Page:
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5 Key Questions to Ask with Location-Based Mobile Advertising in 2014

February 18, 2014

By Ryan Golden, MediaPost

1. How can we A/B Test?

Ad rotation within a location is key to determining which creative will drive the best results. By creating several versions of your ad units, you can test which unit(s) perform best for targeted locations. Observe what creative drives engagement in specific areas and note the results. You may be surprised to learn that consumers respond differently to creative based on location, and those findings can change how you market by city, neighborhood and even down to the street. Quite often in mobile, the target you least expect will be the one who engages.

2. What is the right size in regard to geotargeting?

Location advertising has been proven to generate better results for specific targeting objectives, this is one reason that geotargeting is so important for advertisers. Geotargeting is evolving beyond growing and shrinking a geo-fence — it is about identifying locations, specific audience segments and optimizing. What size should my geo-fence be? The typical approach surrounds a location with a preset radius. Optimization is performed by increasing or decreasing the size of the fence in the hope to get the desired CTR. This could be done manually or automatically in regard to the resizing, leading to wasted dollars or impressions. Ask how the growing and shrinking affects results. Can you see results after an area is manipulated? Can you see results within a certain area?

3. How can we optimize?

In 2014 a greater emphasis on targeting within a target and optimization will take hold. We are already seeing smart marketers going beyond the ZIP code to learn where within the ZIP code is yielding the best results. Utilizing data from third-party sources combined with advertisers' own customer databases, more advertisers will be able to learn which locations are driving the greatest impact. In addition, optimizing those locations to know what is working and what is not in regard to location will help to protect ad dollars and wasted impressions. Look for optimization to go beyond the standard CTR and be driven to optimize by your specific KPIs.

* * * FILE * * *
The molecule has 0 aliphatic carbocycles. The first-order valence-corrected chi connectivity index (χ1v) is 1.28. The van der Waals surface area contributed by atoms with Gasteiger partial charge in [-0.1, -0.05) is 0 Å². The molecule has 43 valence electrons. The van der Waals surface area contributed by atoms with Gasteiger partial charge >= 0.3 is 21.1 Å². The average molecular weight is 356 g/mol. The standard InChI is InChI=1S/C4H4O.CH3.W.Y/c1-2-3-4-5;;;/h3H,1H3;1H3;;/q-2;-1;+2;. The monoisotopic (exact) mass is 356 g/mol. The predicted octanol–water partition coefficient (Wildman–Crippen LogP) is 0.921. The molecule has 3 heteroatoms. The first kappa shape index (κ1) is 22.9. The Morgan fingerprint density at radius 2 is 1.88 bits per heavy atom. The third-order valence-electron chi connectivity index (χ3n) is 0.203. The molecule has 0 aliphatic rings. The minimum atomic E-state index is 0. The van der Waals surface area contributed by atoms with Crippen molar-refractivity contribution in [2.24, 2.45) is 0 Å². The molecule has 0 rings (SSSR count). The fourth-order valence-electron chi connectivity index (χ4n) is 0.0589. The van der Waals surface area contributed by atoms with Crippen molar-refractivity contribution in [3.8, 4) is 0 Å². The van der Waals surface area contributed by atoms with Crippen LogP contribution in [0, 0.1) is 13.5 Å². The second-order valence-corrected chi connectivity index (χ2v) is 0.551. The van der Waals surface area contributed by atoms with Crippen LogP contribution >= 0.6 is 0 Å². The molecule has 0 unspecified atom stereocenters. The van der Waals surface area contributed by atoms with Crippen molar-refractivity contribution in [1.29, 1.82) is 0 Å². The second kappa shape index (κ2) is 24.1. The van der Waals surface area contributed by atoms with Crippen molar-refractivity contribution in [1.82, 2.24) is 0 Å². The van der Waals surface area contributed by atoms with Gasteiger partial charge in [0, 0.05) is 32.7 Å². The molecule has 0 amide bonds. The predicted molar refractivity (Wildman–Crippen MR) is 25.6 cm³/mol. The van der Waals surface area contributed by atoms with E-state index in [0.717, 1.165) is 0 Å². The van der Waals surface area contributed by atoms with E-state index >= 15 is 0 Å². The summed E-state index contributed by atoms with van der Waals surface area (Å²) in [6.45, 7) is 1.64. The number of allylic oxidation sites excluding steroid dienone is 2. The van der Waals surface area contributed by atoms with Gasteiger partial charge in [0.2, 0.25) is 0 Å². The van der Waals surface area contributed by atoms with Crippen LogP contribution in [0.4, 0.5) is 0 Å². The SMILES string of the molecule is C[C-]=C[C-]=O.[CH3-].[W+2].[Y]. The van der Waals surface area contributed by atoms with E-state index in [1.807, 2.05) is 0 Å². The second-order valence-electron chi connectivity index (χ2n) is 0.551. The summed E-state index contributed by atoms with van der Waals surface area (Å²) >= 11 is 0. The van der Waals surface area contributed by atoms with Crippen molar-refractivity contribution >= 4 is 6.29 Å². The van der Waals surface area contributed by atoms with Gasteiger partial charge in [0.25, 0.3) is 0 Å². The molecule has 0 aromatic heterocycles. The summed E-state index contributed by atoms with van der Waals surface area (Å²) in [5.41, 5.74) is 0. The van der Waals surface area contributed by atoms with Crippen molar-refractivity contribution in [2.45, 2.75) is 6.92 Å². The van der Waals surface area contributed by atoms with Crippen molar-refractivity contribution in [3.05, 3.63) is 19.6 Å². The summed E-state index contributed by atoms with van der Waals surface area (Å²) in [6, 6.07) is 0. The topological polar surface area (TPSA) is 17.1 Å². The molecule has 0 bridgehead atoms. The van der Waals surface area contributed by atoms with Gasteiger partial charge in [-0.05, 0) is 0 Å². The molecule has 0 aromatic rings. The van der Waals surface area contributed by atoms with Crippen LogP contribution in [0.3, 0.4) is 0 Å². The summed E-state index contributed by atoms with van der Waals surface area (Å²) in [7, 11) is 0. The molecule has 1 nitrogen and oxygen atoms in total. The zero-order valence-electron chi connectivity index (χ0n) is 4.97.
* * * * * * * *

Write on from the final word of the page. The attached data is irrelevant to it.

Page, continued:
4. What types of data should we capture?

Having a historical and location-based data trail is paramount to how you advise clients for future geotargeted ad endeavors, and even the insights that can feed into the overall marketing mix. Example: Macy's runs a targeted ad in Chicago. Can Macy's see where in Chicago had the best results? Can Macy's go back 6 months to a year and see how they did? Begin to plan and learn about how the brand relates to location and results and become the steward of location strategy. Data is king in advertising. Make sure that the mechanisms are in place for capturing historical campaign data vs. losing important campaign insights every time you re-size a geo-fence. Ownership of your client's data vs. a black box will be a necessity for agencies to be the strategist.

5. What Worked?

In 2014, mobile advertising optimization should not be limited to a geo-fence size. Rather, mobile optimization should involve using facets of location. Know the difference between a data company and location targeting company. If you like certain data sets, ask to see if your partner can access them. Most data is available. Targeting and learning from it is the differentiator.

Source

"5 Key Questions to Ask with Location-Based Mobile Advertising in 2014." Ryan Golden. MediaPost, 02/18/14.

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